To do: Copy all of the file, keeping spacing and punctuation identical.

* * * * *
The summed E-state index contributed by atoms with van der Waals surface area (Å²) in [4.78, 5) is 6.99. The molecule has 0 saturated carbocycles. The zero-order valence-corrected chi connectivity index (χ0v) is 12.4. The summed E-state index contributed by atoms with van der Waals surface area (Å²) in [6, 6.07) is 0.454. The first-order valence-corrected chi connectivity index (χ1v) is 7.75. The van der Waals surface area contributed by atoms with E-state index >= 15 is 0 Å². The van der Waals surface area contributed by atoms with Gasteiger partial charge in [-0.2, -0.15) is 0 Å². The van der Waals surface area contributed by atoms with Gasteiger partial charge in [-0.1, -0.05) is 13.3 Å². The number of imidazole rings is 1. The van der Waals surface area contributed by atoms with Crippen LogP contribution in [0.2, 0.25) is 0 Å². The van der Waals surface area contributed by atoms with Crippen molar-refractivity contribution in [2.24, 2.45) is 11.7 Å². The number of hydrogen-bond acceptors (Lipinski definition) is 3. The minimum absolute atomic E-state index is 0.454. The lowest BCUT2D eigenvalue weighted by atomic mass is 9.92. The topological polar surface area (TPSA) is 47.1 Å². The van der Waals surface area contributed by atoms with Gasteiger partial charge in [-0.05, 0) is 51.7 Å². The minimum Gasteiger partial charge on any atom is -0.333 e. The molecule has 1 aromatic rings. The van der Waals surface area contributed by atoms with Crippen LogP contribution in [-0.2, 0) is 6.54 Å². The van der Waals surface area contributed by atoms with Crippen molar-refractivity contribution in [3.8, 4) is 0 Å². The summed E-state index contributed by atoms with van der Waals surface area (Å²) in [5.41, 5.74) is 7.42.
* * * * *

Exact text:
The summed E-state index contributed by atoms with van der Waals surface area (Å²) in [4.78, 5) is 6.99. The molecule has 0 saturated carbocycles. The zero-order valence-corrected chi connectivity index (χ0v) is 12.4. The summed E-state index contributed by atoms with van der Waals surface area (Å²) in [6, 6.07) is 0.454. The first-order valence-corrected chi connectivity index (χ1v) is 7.75. The van der Waals surface area contributed by atoms with E-state index >= 15 is 0 Å². The van der Waals surface area contributed by atoms with Gasteiger partial charge in [-0.2, -0.15) is 0 Å². The van der Waals surface area contributed by atoms with Gasteiger partial charge in [-0.1, -0.05) is 13.3 Å². The number of imidazole rings is 1. The van der Waals surface area contributed by atoms with Crippen LogP contribution in [0.2, 0.25) is 0 Å². The van der Waals surface area contributed by atoms with Crippen molar-refractivity contribution in [2.24, 2.45) is 11.7 Å². The number of hydrogen-bond acceptors (Lipinski definition) is 3. The minimum absolute atomic E-state index is 0.454. The lowest BCUT2D eigenvalue weighted by atomic mass is 9.92. The topological polar surface area (TPSA) is 47.1 Å². The van der Waals surface area contributed by atoms with Gasteiger partial charge in [-0.05, 0) is 51.7 Å². The minimum Gasteiger partial charge on any atom is -0.333 e. The molecule has 1 aromatic rings. The van der Waals surface area contributed by atoms with Crippen LogP contribution in [-0.2, 0) is 6.54 Å². The van der Waals surface area contributed by atoms with Crippen molar-refractivity contribution in [3.8, 4) is 0 Å². The summed E-state index contributed by atoms with van der Waals surface area (Å²) in [5.41, 5.74) is 7.42.